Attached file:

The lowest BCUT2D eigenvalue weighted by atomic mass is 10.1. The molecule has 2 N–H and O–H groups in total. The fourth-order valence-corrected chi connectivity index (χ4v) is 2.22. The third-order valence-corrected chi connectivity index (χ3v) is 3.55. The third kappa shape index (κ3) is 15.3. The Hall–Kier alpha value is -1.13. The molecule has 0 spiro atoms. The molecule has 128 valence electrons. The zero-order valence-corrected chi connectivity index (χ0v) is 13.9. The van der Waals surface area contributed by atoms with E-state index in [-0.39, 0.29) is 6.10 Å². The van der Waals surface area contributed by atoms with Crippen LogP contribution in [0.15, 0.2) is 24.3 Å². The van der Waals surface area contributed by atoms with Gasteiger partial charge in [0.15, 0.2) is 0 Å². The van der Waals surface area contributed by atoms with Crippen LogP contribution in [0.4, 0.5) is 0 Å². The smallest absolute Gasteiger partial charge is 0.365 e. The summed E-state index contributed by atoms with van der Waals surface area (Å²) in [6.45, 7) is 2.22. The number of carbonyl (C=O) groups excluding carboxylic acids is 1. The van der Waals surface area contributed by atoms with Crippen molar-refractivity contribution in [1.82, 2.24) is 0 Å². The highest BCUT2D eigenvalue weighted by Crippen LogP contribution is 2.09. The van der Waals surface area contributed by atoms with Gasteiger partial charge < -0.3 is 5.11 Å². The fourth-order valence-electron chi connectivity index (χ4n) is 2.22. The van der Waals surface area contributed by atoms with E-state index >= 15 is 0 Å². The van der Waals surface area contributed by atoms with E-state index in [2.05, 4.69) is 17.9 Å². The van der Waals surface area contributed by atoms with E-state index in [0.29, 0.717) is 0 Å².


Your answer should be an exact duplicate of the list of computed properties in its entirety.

The lowest BCUT2D eigenvalue weighted by atomic mass is 10.1. The molecule has 2 N–H and O–H groups in total. The fourth-order valence-corrected chi connectivity index (χ4v) is 2.22. The third-order valence-corrected chi connectivity index (χ3v) is 3.55. The third kappa shape index (κ3) is 15.3. The Hall–Kier alpha value is -1.13. The molecule has 0 spiro atoms. The molecule has 128 valence electrons. The zero-order valence-corrected chi connectivity index (χ0v) is 13.9. The van der Waals surface area contributed by atoms with E-state index in [-0.39, 0.29) is 6.10 Å². The van der Waals surface area contributed by atoms with Crippen LogP contribution in [0.15, 0.2) is 24.3 Å². The van der Waals surface area contributed by atoms with Gasteiger partial charge in [0.15, 0.2) is 0 Å². The van der Waals surface area contributed by atoms with Crippen LogP contribution in [0.4, 0.5) is 0 Å². The smallest absolute Gasteiger partial charge is 0.365 e. The summed E-state index contributed by atoms with van der Waals surface area (Å²) in [6.45, 7) is 2.22. The number of carbonyl (C=O) groups excluding carboxylic acids is 1. The van der Waals surface area contributed by atoms with Crippen molar-refractivity contribution in [1.82, 2.24) is 0 Å². The highest BCUT2D eigenvalue weighted by Crippen LogP contribution is 2.09. The van der Waals surface area contributed by atoms with Gasteiger partial charge < -0.3 is 5.11 Å². The fourth-order valence-electron chi connectivity index (χ4n) is 2.22. The van der Waals surface area contributed by atoms with E-state index >= 15 is 0 Å². The van der Waals surface area contributed by atoms with E-state index in [2.05, 4.69) is 17.9 Å². The van der Waals surface area contributed by atoms with E-state index in [0.29, 0.717) is 0 Å².